Testing hypotheses derived from church-sect theory and contemporary research about changes in evangelical Protestants' social status, I use repeated cross-sectional survey data spanning almost four decades to examine changes in the social-class hierarchy of American religious traditions. While there is little change in the social-class position of white evangelical Protestants from the early 1970s to 2010, there is considerable change across birth cohorts. Results from hierarchical age-period-cohort models show: (1) robust, across-cohort declines in social-class differences between white evangelical Protestants and liberal Protestants, affiliates of "other" religions, and the unaffiliated, (2) stability in social-class differences between white evangelical Protestants and moderate, Pentecostal, and nondenominational Protestants, (3) moderate across-cohort growth in social-class differences between white evangelical Protestants and Catholics, and (4) these patterns vary across indicators of social class. The findings in this article provide partial support for church-sect theory as well as other theories of social change that emphasize the pivotal role of generations.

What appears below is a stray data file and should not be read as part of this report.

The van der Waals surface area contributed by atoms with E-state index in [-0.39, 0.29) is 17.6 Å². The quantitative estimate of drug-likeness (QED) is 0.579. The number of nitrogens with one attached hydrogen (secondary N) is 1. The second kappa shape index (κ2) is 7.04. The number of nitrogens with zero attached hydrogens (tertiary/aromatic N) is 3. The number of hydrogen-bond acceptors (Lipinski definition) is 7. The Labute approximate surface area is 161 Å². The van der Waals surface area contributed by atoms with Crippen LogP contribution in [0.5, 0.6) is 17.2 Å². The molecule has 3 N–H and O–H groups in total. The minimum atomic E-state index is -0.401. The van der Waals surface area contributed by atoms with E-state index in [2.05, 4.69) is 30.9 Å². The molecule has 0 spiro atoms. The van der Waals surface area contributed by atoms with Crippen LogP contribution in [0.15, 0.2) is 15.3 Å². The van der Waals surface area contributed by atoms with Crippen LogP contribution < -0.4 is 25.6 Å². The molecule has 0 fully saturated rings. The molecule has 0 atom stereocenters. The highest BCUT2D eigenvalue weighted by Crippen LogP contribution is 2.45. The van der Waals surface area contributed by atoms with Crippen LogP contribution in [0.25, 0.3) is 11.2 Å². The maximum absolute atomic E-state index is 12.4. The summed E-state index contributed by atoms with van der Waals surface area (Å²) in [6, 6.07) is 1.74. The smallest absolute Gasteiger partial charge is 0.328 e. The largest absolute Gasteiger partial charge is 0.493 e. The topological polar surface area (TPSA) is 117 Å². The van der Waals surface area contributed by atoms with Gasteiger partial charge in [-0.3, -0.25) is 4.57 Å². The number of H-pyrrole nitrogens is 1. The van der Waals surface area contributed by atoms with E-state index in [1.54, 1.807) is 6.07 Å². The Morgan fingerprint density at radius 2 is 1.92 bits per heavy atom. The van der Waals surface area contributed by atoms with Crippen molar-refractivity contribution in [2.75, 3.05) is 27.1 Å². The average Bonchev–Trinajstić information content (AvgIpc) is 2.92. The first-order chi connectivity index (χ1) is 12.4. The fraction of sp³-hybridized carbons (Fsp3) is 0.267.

- Evangelical protestant
- Social change
- Social class
ASJC Scopus subject areas
- Sociology and Political Science